The Expedia-owned rental sites state: “To cancel or change an upcoming reservation due to travel restrictions, you can do so right from your traveler account. If you are making changes outside the cancellation policy window, please contact the property owner or manager to discuss their cancellation and refund policies. If you don’t see a button to cancel your reservation, please contact the property owner or manager directly for assistance.”

Hotwire (Expedia)

Hotwire states: “The fastest path to canceling your booking is through one of our self-serve tools” which can be found here. “Hotwire follows the policies of our partners, which means any credit, refund or change is at the discretion of the airline, hotel, cruise line or other travel provider. The quickest way to find out if travel plans can be changed without a penalty will generally be to check the airline, car, or hotel website directly.”

The site goes on: “Many of our partners are updating their policies to align with changing travel restrictions, so make sure to check back regularly. Note: Some suppliers, like American Airlines, are also providing self-serve capabilities on their website. If your booking qualifies and you are able to submit a self-serve claim through a supplier directly, you will not need to also cancel your booking through Hotwire.”

Hotels.com (Expedia)

The Hotels.com COVID-19 “travel advice” page states “we are waiving change fees for many hotels based on where you are traveling to or from. For international bookings in the following countries (and domestic bookings, where noted), you are eligible for a full refund. Please click the blue Contact Us button above to speak to an agent … Except for travel to/from the destinations listed below, we follow the policies of our travel partners.” The listed destination countries are many, and available here.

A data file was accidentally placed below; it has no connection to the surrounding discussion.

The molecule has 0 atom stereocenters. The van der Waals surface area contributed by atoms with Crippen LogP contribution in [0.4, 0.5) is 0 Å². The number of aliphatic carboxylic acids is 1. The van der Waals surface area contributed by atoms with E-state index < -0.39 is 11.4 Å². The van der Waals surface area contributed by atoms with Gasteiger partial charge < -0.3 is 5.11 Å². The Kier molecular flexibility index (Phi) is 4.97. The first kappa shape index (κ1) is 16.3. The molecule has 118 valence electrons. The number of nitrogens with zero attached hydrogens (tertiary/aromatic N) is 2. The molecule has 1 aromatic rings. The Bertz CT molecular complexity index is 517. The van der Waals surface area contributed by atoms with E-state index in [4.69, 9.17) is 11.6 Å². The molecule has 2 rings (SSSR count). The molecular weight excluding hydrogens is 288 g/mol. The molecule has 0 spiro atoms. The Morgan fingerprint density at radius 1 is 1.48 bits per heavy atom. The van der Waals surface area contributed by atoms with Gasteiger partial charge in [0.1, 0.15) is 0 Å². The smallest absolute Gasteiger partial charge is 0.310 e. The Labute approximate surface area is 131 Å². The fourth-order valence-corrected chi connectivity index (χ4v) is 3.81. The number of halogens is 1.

KAYAK (Booking)

KAYAK’s COVID-19 page generally points travelers to the individual airline or hotel where they have bookings. It also posts links to policies by individual airlines, hotels, and car rental companies.

Momondo (Booking)

The Momondo website simply states, “The COVID-19 (coronavirus) outbreak may impact your trip. Look for alerts on our site indicating certain destination-specific travel warnings.” The Momondo help page is here.

Orbitz (Expedia)

The Orbitz website duplicates the information posted by Expedia (see above).

Priceline (Booking)

For flights, Priceline urges you to complete your COVID-19 cancellation online if you can. “Your ability to change or cancel your ticket depends on the type of ticket you purchased and varies by airline. If a cancellation is permitted, you will see a link within your itinerary. Express Deals-Priceline deals, in which the full itinerary is revealed only after you book, are non-changeable and non-refundable.”

“Other reservations may be more flexible. You can view your flight’s fare rules on the contract before you book, and on your itinerary after you book. You can find your itinerary by going to check status on the Priceline homepage. If your flight’s fare rules allow changes and you’re ready to make a change, please refer to Exchange Guidance for additional information.”

Priceline provides further information here.

Travelocity (Expedia)

The Travelocity website duplicates the information posted by Expedia (see above).